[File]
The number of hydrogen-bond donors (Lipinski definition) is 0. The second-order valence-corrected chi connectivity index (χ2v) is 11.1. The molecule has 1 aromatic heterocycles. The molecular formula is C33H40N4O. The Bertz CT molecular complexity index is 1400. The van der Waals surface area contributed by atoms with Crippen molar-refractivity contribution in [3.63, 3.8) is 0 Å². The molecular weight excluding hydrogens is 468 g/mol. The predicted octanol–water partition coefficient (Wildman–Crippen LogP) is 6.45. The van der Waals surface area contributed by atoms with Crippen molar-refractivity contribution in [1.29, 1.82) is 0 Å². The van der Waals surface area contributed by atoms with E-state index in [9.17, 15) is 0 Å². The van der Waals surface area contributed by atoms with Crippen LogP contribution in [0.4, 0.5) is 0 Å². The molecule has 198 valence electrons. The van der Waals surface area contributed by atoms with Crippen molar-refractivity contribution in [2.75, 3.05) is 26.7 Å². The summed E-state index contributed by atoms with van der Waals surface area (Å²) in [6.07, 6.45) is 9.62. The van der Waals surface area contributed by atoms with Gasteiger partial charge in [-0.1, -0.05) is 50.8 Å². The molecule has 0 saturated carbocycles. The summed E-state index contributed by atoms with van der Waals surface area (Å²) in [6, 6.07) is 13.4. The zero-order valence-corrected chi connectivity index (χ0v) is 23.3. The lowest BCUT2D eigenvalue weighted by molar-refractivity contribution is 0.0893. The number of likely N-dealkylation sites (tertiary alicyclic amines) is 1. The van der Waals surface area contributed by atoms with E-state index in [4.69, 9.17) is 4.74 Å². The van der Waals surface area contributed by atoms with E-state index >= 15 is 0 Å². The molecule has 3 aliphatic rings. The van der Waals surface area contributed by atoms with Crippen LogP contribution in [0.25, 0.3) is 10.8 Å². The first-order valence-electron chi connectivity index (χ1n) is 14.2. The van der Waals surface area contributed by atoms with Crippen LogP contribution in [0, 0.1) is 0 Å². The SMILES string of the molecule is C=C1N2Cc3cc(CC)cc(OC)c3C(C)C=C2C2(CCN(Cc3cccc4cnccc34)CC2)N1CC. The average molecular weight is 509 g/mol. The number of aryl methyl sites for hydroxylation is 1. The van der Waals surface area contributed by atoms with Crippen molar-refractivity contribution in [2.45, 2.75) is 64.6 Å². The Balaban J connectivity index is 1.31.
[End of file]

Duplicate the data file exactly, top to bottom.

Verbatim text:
The number of hydrogen-bond donors (Lipinski definition) is 0. The second-order valence-corrected chi connectivity index (χ2v) is 11.1. The molecule has 1 aromatic heterocycles. The molecular formula is C33H40N4O. The Bertz CT molecular complexity index is 1400. The van der Waals surface area contributed by atoms with Crippen molar-refractivity contribution in [3.63, 3.8) is 0 Å². The molecular weight excluding hydrogens is 468 g/mol. The predicted octanol–water partition coefficient (Wildman–Crippen LogP) is 6.45. The van der Waals surface area contributed by atoms with Crippen molar-refractivity contribution in [1.29, 1.82) is 0 Å². The van der Waals surface area contributed by atoms with E-state index in [9.17, 15) is 0 Å². The van der Waals surface area contributed by atoms with Crippen LogP contribution in [0.4, 0.5) is 0 Å². The molecule has 198 valence electrons. The van der Waals surface area contributed by atoms with Crippen molar-refractivity contribution in [2.75, 3.05) is 26.7 Å². The summed E-state index contributed by atoms with van der Waals surface area (Å²) in [6.07, 6.45) is 9.62. The van der Waals surface area contributed by atoms with Gasteiger partial charge in [-0.1, -0.05) is 50.8 Å². The molecule has 0 saturated carbocycles. The summed E-state index contributed by atoms with van der Waals surface area (Å²) in [6, 6.07) is 13.4. The zero-order valence-corrected chi connectivity index (χ0v) is 23.3. The lowest BCUT2D eigenvalue weighted by molar-refractivity contribution is 0.0893. The number of likely N-dealkylation sites (tertiary alicyclic amines) is 1. The van der Waals surface area contributed by atoms with E-state index in [4.69, 9.17) is 4.74 Å². The van der Waals surface area contributed by atoms with E-state index >= 15 is 0 Å². The molecule has 3 aliphatic rings. The van der Waals surface area contributed by atoms with Crippen LogP contribution in [0.25, 0.3) is 10.8 Å². The first-order valence-electron chi connectivity index (χ1n) is 14.2. The van der Waals surface area contributed by atoms with Crippen LogP contribution in [0, 0.1) is 0 Å². The SMILES string of the molecule is C=C1N2Cc3cc(CC)cc(OC)c3C(C)C=C2C2(CCN(Cc3cccc4cnccc34)CC2)N1CC. The average molecular weight is 509 g/mol. The number of aryl methyl sites for hydroxylation is 1. The van der Waals surface area contributed by atoms with Crippen molar-refractivity contribution in [2.45, 2.75) is 64.6 Å². The Balaban J connectivity index is 1.31.